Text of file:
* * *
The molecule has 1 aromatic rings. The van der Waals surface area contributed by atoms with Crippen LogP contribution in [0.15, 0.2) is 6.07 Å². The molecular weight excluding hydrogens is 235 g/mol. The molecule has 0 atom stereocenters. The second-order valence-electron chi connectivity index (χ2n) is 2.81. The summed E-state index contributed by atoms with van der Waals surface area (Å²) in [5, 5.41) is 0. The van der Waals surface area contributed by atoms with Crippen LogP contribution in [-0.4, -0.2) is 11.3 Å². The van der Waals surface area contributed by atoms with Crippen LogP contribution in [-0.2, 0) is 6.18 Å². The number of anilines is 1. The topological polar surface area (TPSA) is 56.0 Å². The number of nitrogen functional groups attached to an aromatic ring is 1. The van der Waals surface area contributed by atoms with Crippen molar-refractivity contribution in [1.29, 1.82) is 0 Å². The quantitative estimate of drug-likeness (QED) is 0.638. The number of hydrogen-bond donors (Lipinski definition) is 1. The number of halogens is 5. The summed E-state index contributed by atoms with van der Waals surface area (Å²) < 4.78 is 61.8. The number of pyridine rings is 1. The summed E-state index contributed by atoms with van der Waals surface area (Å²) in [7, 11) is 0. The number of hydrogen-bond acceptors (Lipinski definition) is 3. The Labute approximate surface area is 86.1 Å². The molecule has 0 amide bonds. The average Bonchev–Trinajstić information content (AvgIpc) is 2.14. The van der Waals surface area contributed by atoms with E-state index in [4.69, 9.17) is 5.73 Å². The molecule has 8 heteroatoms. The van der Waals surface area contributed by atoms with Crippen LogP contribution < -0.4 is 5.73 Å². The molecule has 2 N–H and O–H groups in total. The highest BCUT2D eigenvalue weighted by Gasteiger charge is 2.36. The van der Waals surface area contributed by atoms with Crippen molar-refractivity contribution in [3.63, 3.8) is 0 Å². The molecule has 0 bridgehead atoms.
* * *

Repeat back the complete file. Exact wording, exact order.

The molecule has 1 aromatic rings. The van der Waals surface area contributed by atoms with Crippen LogP contribution in [0.15, 0.2) is 6.07 Å². The molecular weight excluding hydrogens is 235 g/mol. The molecule has 0 atom stereocenters. The second-order valence-electron chi connectivity index (χ2n) is 2.81. The summed E-state index contributed by atoms with van der Waals surface area (Å²) in [5, 5.41) is 0. The van der Waals surface area contributed by atoms with Crippen LogP contribution in [-0.4, -0.2) is 11.3 Å². The van der Waals surface area contributed by atoms with Crippen LogP contribution in [-0.2, 0) is 6.18 Å². The number of anilines is 1. The topological polar surface area (TPSA) is 56.0 Å². The number of nitrogen functional groups attached to an aromatic ring is 1. The van der Waals surface area contributed by atoms with Crippen molar-refractivity contribution in [1.29, 1.82) is 0 Å². The quantitative estimate of drug-likeness (QED) is 0.638. The number of hydrogen-bond donors (Lipinski definition) is 1. The number of halogens is 5. The summed E-state index contributed by atoms with van der Waals surface area (Å²) < 4.78 is 61.8. The number of pyridine rings is 1. The summed E-state index contributed by atoms with van der Waals surface area (Å²) in [7, 11) is 0. The number of hydrogen-bond acceptors (Lipinski definition) is 3. The Labute approximate surface area is 86.1 Å². The molecule has 0 amide bonds. The average Bonchev–Trinajstić information content (AvgIpc) is 2.14. The van der Waals surface area contributed by atoms with E-state index in [4.69, 9.17) is 5.73 Å². The molecule has 8 heteroatoms. The van der Waals surface area contributed by atoms with Crippen LogP contribution < -0.4 is 5.73 Å². The molecule has 2 N–H and O–H groups in total. The highest BCUT2D eigenvalue weighted by Gasteiger charge is 2.36. The van der Waals surface area contributed by atoms with Crippen molar-refractivity contribution in [3.63, 3.8) is 0 Å². The molecule has 0 bridgehead atoms.